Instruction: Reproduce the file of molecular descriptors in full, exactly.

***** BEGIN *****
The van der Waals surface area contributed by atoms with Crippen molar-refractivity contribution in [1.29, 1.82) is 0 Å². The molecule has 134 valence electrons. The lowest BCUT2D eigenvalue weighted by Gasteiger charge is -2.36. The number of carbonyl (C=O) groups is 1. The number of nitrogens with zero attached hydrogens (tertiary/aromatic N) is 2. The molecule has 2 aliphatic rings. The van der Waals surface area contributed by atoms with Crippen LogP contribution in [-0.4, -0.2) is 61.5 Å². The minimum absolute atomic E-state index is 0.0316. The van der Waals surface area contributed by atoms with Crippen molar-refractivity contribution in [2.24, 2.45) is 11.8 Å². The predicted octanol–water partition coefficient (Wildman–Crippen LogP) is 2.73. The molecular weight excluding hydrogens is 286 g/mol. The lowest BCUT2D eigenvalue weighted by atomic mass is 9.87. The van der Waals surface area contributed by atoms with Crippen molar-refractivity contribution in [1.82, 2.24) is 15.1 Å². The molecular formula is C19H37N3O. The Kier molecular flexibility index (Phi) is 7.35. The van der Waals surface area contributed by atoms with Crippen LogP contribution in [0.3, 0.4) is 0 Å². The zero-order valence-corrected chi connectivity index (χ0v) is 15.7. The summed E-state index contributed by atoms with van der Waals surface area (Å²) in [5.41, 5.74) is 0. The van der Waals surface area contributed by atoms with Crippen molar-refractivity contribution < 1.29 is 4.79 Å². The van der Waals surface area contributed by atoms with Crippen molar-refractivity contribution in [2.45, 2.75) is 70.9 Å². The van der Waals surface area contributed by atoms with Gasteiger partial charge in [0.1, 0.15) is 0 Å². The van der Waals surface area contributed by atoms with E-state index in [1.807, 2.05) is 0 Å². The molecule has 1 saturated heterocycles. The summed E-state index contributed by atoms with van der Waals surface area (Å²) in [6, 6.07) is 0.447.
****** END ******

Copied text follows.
The van der Waals surface area contributed by atoms with Crippen molar-refractivity contribution in [1.29, 1.82) is 0 Å². The molecule has 134 valence electrons. The lowest BCUT2D eigenvalue weighted by Gasteiger charge is -2.36. The number of carbonyl (C=O) groups is 1. The number of nitrogens with zero attached hydrogens (tertiary/aromatic N) is 2. The molecule has 2 aliphatic rings. The van der Waals surface area contributed by atoms with Crippen LogP contribution in [-0.4, -0.2) is 61.5 Å². The minimum absolute atomic E-state index is 0.0316. The van der Waals surface area contributed by atoms with Crippen molar-refractivity contribution in [2.24, 2.45) is 11.8 Å². The predicted octanol–water partition coefficient (Wildman–Crippen LogP) is 2.73. The molecular weight excluding hydrogens is 286 g/mol. The lowest BCUT2D eigenvalue weighted by atomic mass is 9.87. The van der Waals surface area contributed by atoms with Crippen molar-refractivity contribution in [1.82, 2.24) is 15.1 Å². The molecular formula is C19H37N3O. The Kier molecular flexibility index (Phi) is 7.35. The van der Waals surface area contributed by atoms with Crippen LogP contribution in [0.3, 0.4) is 0 Å². The zero-order valence-corrected chi connectivity index (χ0v) is 15.7. The summed E-state index contributed by atoms with van der Waals surface area (Å²) in [5.41, 5.74) is 0. The van der Waals surface area contributed by atoms with Crippen molar-refractivity contribution < 1.29 is 4.79 Å². The van der Waals surface area contributed by atoms with Crippen molar-refractivity contribution in [2.45, 2.75) is 70.9 Å². The van der Waals surface area contributed by atoms with Gasteiger partial charge in [0.1, 0.15) is 0 Å². The van der Waals surface area contributed by atoms with E-state index in [1.807, 2.05) is 0 Å². The molecule has 1 saturated heterocycles. The summed E-state index contributed by atoms with van der Waals surface area (Å²) in [6, 6.07) is 0.447.